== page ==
at Cowan. I think the works there would hold the guard. The stockades on the tunnel should be made as soon as possible, and the same preparations inside to hold a short siege. I hope you will see that no delay occurs, as you would be greatly blamed in case of mishap.
You have tools enough to do some work, if not as rapidly as you could wish. Begin with what you have and occupy the works every night with a good guard. There was sent here yesterday from Decherd a considerable number of negro women and children without food and very destitute. They say they were directed at Dechered to get off here. Please direct your provost to send no more to this point. This place is now full of poor negroes. If sent at all to the rear, they should be sent to Nashville. I have been intending to come down, but cam's find time yet.
A. S. WILLIAMS,
HEADQUARTERS ELEVENTH AND TWELFTH CORPS, Lookout Valley, Tennessee, November 13, 1863.
Commanding Eleventh Corps:
GENERAL: The major-general commanding has directed me to inquire what was the occasion of the picket-firing heard this morning, it if was on your line. He also directs me to state that if you will question the deserters who came in last night, you will ascertain that the force of the rebels that attacked part of your brigade and destroyed some of your wagons were only 40 or 50 strong. The general desires a written statement of the affair of the foraging expedition.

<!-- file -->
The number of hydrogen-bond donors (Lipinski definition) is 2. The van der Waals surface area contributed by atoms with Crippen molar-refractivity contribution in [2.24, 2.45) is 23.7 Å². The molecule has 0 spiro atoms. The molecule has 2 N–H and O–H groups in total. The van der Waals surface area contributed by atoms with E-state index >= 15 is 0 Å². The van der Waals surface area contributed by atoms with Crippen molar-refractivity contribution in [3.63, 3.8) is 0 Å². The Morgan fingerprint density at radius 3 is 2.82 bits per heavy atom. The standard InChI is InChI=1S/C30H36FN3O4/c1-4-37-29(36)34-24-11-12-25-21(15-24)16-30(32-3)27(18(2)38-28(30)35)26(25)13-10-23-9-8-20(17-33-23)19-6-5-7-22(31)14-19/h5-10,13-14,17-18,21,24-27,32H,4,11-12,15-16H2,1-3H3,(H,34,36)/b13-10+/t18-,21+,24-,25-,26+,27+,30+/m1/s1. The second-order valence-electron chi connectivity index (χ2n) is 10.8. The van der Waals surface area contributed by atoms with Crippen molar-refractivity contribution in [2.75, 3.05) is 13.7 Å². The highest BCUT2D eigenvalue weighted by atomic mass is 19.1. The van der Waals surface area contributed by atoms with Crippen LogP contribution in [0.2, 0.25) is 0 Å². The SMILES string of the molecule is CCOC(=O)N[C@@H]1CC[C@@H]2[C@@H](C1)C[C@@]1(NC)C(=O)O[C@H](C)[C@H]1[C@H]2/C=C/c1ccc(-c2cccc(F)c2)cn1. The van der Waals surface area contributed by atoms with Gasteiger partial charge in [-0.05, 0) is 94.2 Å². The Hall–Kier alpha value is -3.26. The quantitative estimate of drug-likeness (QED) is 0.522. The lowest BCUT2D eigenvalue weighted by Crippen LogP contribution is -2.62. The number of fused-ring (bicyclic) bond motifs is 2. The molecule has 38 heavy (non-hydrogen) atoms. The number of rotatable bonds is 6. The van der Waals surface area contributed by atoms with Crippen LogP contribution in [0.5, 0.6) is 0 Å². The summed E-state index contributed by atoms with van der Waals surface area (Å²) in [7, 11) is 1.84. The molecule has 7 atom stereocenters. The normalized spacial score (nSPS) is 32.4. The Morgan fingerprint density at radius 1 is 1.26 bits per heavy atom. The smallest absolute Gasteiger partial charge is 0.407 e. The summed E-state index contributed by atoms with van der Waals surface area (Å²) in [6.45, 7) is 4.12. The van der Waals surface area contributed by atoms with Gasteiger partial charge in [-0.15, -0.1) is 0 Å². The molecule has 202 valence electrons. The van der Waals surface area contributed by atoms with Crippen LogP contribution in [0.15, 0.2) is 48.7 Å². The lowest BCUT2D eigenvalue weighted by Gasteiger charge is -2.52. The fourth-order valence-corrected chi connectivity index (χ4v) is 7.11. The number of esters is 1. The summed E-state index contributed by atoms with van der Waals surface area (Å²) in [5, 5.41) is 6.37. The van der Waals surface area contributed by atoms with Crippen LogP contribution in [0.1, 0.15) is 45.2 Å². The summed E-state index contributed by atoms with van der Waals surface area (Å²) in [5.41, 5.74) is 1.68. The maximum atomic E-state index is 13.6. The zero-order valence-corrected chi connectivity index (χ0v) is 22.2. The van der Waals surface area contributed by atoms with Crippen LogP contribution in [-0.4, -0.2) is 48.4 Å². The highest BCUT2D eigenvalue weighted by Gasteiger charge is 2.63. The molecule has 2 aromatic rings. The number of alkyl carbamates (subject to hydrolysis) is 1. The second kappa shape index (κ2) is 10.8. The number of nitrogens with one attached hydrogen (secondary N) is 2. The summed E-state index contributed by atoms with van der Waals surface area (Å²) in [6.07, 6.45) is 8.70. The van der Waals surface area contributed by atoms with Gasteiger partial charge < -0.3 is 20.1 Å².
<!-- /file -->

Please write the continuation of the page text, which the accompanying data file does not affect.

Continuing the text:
Respectfully, your obedient servant,
H. W. PERKINS,
Acting Assistant Adjutant-General.
HDQRS. SPEARS' BRIGADE, EAST Tennessee VOL. INFANTRY, Sale Creek, Tennessee, November 13, 1863-2 p.m.
Lieutenant Colonel C. GODDARD,
Assistant Adjutant-General, Dept. of the Cumberland:
SIR: Reliable information has just been received from Cleveland, Tennessee, up to Saturday last. On that day 100 cannon went through Cleveland and 100 wagons with them; whether they took the Dalton or Chattanooga road is not known. One train of rebel soldiers also went down by railroad. The troops have all left Cleveland and gone south except a company or two. This information is all derived from Parson Tipton, who lives upon the south side of the river and has just come over. All is quiet above and below as far as heard from.
Very respectfully, your obedient servant,
JAMES G. SPEARS,